U.S. Securities and Exchange Commission Proposes to Expand Privacy Obligations for Regulated Entities

The United States Securities and Exchange Commission ("SEC") has recently proposed amendments that would toughen and expand the privacy obligations for entities subject to SEC regulations. These amendments would expand existing requirements and impose new obligations for safeguarding personal information, including how a regulated entity should respond to security breaches under Regulation S-P, 17 C.F.R. Part 248, which implements the privacy provisions of the Gramm-Leach-Bliley Act and the Fair Credit Reporting Act. Also, these proposed amendments would expand the application of the Regulation S-P’s disposal obligations to natural persons associated with brokers, dealers, SEC registered investment advisors, and SEC registered transfer agents, in addition to extending the safeguarding provisions to SEC registered transfer agents.

Security Breach Notice Obligations

The proposed amendments include specific requirements on how to respond to security breaches of sensitive personal information. "Sensitive personal information" is defined broadly and includes any record containing consumer report information or nonpublic personal information identified with any consumer, employee, investor, or security holder who is a natural person, whether in paper, electronic, or other form, or any combination thereof.

The notification obligations would be triggered if such information would allow an unauthorized person to use, log into, or access an individual's account or establish a new account using the individual’s identifying information, including the individual's:

(i) Social Security number; or

(ii) Name, telephone number, street address, email address, or online user name, in combination with the individual's account number, credit or debit card number, driver's license number, credit card expiration date or security code, mother’s maiden name, password, personal identification number, biometric record, or other authenticating information.

Under the SEC's proposal, covered entities that become aware of an incident of unauthorized access of sensitive personal information must promptly conduct an investigation to determine the likelihood of misuse of that information and must maintain a written record of such determination. If it is determined that misuse of the sensitive personal information has occurred or is reasonably possible, the covered entity would be required to notify each individual with whom the information is identified and provide specific information about the incident as outlined in the proposed amendments.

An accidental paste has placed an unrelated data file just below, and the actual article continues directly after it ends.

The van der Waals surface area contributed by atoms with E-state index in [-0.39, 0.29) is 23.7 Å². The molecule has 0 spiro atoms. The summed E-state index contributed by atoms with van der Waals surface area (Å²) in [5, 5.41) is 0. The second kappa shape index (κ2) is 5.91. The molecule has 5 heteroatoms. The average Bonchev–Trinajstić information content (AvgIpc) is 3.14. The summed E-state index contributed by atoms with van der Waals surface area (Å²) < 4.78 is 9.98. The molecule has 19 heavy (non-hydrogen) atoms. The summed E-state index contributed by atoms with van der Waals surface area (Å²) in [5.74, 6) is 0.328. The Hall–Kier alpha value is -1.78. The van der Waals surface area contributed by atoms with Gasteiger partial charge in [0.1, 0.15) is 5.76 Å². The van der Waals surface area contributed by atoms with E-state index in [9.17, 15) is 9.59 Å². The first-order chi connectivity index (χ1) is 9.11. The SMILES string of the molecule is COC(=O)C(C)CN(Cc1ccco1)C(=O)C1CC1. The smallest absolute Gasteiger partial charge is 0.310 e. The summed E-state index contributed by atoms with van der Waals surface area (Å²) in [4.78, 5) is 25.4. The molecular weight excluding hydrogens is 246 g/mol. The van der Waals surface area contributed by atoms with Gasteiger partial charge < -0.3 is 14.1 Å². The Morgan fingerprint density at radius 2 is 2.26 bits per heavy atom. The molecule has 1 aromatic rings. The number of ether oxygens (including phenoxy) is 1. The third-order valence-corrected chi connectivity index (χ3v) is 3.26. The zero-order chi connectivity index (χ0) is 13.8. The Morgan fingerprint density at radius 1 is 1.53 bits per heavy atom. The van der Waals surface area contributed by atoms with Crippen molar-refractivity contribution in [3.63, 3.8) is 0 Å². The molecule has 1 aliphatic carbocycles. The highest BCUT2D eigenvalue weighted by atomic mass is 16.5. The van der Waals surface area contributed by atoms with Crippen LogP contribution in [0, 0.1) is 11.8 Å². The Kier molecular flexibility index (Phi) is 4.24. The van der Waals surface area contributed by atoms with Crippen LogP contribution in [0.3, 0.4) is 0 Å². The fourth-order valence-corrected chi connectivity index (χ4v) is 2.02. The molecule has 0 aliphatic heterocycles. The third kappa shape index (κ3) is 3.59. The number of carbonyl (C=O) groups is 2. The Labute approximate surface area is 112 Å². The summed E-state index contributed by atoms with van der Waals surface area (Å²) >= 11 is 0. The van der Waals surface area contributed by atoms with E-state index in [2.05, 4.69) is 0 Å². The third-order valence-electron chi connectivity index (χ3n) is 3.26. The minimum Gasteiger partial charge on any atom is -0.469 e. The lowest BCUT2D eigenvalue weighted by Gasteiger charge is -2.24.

The proposed amendments would further require covered entities to notify the SEC of a security breach if there is a significant risk that the individuals might suffer substantial harm or inconvenience, or if an unauthorized person has intentionally obtained access to or used sensitive personal information.

New Exception to Opt-Out Requirements Relating to Transfers of Information

The SEC's proposed amendments would also affect the current provisions regarding the transfer of personal information. Currently, customers must be provided with an opportunity to opt out of any sharing of their personal information with unaffiliated third parties. The proposed amendments would provide an exception to this opt-out requirement by allowing the disclosure of certain personal information when a broker, dealer, or investment advisor registered with the SEC leaves the employ of one covered entity and joins another covered entity. In such situation, the broker, dealer, or investment advisor may take to the new covered entity a customer's name, a general description of the type of account and products held by the customer, and the customer’s contact information—including address, telephone number, and email, but not his or her account number, Social Security number, or securities positions—in order to solicit business from that customer. Customers would not have to be notified of this type of transfer of their personal information.

The proposed rule to amend Regulation S-P, along with the text of the proposal as it appears in the Federal Register, is available at Public comments on the proposal will be accepted until May 12, 2008.


The SEC's proposed amendments are part of a flurry of recent legislative initiatives and subsequent media reports concerning breaches—and compromises—of personal data. The amendments signify a willingness of the SEC to directly regulate data breach notification in the absence of a comprehensive federal law. Also, these amendments would impose obligations on regulated entities that are in addition to data breach notifications under state laws. To date, 39 states and the District of Columbia have enacted data breach notification statutes. Regulated entities will need to review the final rule resulting from the SEC proposed amendments, as the notification triggers and obligations may vary from certain state requirements.

Lawyer Contacts

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Mauricio Paez

Joseph Bernasky

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